Byron Yu is a professor in the Departments of Electrical and Computer Engineering and Biomedical Engineering at Carnegie Mellon University. Yu received a B.S. degree in Electrical Engineering and Computer Sciences from the University of California, Berkeley in 2001. He received M.S. and Ph.D. degrees in Electrical Engineering in 2003 and 2007, respectively, from Stanford University. From 2007 to 2009, he was a postdoctoral fellow jointly in Electrical Engineering and Neuroscience at Stanford University and at the Gatsby Computational Neuroscience Unit, University College London.
Yu joined the faculty of Carnegie Mellon University in 2010, where he is an associate professor in the Departments of Electrical and Computer Engineering and Biomedical Engineering and the Gerard G. Elia Career Development Professor. He is broadly interested in how large populations of neurons process information, from encoding sensory stimuli to driving motor actions. His group develops and applies novel statistical algorithms and uses brain-computer interfaces to study brain function.
Byron Yu: Neuroscience and Engineering
Brain Computer Interfaces Helping People with Disabilities
Yu weighs in on the benefits of brain computer interfaces
BME/ECE’s Byron Yu weighs in on the benefits of brain computer interfaces (BCI) in a BuiltIn explainer piece. “Our findings will eventually lead to methods to help people learn everyday skills more quickly and to a higher level of proficiency.”
It takes two: analyzing neural activity from calcium imaging
Biomedical engineering researchers analyzed existing methods that are used to interpret calcium imaging recordings, and proposed a novel method that combines two leading approaches.
Novel method aims to demystify communication in the brain
Researchers from Carnegie Mellon University, Einstein College of Medicine, and the Champalimaud Foundation introduce a new statistical method, DLAG, to detangle communication across brain areas.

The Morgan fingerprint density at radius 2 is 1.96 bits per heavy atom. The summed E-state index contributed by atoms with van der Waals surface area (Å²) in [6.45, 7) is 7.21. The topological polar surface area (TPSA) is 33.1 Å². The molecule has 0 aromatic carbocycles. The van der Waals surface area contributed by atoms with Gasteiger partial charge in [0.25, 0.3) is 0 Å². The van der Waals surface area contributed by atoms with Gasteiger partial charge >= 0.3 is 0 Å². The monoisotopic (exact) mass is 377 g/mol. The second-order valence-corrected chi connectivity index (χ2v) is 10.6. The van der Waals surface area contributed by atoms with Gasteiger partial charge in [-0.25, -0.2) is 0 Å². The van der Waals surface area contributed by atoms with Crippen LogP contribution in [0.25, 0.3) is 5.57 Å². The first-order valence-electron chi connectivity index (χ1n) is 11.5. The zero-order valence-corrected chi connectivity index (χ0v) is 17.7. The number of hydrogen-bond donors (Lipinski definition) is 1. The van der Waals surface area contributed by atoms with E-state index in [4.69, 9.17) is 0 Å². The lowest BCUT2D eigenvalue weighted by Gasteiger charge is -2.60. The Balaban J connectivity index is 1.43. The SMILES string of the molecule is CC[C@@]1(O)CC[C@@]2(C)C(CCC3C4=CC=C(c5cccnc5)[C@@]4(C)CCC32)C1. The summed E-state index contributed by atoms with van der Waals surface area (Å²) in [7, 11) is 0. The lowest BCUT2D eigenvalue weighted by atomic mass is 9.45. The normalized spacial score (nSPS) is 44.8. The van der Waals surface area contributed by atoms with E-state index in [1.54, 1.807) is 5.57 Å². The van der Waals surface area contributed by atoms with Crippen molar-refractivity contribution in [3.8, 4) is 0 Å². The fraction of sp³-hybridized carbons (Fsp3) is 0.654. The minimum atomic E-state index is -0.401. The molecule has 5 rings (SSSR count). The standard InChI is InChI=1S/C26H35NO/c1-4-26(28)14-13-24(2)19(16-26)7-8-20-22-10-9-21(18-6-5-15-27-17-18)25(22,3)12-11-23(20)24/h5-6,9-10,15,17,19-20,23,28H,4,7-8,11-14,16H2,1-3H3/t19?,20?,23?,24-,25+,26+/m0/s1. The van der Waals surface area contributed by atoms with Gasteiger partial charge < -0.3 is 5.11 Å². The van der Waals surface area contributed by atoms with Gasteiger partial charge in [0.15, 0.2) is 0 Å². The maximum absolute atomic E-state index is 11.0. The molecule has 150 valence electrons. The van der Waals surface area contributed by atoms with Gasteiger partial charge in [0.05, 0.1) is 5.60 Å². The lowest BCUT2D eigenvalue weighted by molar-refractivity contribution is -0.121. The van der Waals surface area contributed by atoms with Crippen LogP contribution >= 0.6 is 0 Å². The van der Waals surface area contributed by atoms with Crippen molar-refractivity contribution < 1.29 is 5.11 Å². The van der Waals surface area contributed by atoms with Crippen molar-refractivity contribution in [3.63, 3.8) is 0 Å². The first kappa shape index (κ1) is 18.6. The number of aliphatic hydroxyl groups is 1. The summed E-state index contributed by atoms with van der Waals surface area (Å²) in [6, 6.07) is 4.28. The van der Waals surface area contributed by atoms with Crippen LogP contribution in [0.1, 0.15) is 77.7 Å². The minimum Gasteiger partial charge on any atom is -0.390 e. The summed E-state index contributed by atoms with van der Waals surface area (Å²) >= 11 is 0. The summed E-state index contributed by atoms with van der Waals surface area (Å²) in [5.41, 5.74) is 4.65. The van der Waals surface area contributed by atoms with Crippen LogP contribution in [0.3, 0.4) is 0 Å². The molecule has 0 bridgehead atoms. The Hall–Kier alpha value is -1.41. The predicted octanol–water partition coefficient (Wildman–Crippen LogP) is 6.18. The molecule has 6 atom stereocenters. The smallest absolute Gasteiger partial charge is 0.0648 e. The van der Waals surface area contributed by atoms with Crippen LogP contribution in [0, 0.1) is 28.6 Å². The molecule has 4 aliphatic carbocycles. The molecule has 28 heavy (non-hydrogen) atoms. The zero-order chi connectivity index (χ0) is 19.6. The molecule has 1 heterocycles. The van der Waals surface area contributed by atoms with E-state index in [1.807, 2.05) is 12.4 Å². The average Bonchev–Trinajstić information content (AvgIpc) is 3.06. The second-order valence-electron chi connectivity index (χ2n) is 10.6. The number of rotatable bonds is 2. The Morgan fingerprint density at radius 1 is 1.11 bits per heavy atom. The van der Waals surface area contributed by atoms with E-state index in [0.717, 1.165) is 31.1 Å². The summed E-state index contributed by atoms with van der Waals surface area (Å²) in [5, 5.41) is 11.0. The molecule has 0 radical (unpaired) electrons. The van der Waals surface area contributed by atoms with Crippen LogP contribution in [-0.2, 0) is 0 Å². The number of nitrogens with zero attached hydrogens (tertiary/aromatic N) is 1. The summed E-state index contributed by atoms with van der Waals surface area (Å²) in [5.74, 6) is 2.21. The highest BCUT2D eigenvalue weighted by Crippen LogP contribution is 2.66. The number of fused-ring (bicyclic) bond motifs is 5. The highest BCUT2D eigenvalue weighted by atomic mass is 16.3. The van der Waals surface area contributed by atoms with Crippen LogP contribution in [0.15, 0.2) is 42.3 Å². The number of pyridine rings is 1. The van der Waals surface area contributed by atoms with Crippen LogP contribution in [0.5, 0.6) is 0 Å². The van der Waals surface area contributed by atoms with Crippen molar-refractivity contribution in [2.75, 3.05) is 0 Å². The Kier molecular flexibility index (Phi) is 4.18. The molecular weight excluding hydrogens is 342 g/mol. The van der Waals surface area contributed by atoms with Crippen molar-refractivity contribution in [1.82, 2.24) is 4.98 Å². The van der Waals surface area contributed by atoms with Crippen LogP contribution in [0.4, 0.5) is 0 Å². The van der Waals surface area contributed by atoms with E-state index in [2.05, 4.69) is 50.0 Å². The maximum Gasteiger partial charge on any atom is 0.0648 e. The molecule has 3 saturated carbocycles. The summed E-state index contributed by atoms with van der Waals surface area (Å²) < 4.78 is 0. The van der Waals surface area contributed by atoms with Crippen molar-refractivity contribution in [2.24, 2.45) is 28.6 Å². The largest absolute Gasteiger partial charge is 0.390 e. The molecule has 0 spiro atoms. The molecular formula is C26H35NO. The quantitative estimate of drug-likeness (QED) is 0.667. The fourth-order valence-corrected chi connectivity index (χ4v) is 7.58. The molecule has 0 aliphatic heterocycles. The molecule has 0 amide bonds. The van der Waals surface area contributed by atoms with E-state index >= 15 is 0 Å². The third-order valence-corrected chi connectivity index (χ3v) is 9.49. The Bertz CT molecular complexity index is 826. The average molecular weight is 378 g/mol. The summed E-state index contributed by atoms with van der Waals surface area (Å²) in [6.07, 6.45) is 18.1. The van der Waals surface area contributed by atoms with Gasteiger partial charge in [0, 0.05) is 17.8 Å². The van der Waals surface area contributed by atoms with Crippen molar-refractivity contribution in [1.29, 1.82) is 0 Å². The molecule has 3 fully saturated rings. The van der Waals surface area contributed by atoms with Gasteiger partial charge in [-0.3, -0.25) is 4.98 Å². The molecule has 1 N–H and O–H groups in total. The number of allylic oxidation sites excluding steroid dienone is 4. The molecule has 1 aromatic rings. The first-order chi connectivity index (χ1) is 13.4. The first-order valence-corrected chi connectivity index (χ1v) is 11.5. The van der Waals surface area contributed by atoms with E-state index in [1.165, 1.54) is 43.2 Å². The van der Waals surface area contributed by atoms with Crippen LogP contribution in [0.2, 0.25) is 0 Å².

Disentangling interactions across brain areas
CMU researchers are simultaneously recording populations of neurons across brain areas in the visual system and utilizing novel statistical methods to observe neural activity patterns being conveyed.
Does the brain learn in the same way that machines learn?
A new perspectives piece co-authored by Carnegie Mellon University researchers relates machine learning to biological learning.
Three-million dollar grant to fund study of internal states in the brain
Steve Chase, Matt Smith, and Byron Yu were recently awarded a $3 million grant from the NSF to support research investigating internal states in the brain, including motivation, attention, and arousal, using brain-computer interfaces.
Take two: Integrating neuronal perspectives for richer results
Carnegie Mellon University researchers have identified a way to bridge two neuronal approaches traditionally used in isolation, resulting in a richer understanding of neuronal activity.
Yu quoted on brain-computer interfaces
BME/ECE’s Byron Yu was quoted on Axios about his brain-computer interface research.
Connecting the dots between engagement and learning
New research from Carnegie Mellon University and the University of Pittsburgh examines how changes in internal states, such as engagement, can affect the learning process using BCI technology.
American Institute for Medical and Biological Engineering
Engineering faculty named AIMBE Fellows
BME’s Adam Feinberg, ChemE’s Kathryn Whitehead, BME’s Byron Yu, and BME Associate Department Head Conrad Zapanta have been elected to the American Institute for Medical and Biological Engineering’s College of Fellows.
NIH-funded project will get your attention
Matt Smith and Byron Yu will simultaneously record multiple regions of the brain as subjects go through the process of preparing, establishing, and maintaining attention.
How the brain’s internal states affect decision-making
By recording the activity of separate populations of neurons simultaneously, researchers have gained an unprecedented insight into how the “waxing and waning” of our mental state influences the decisions we make.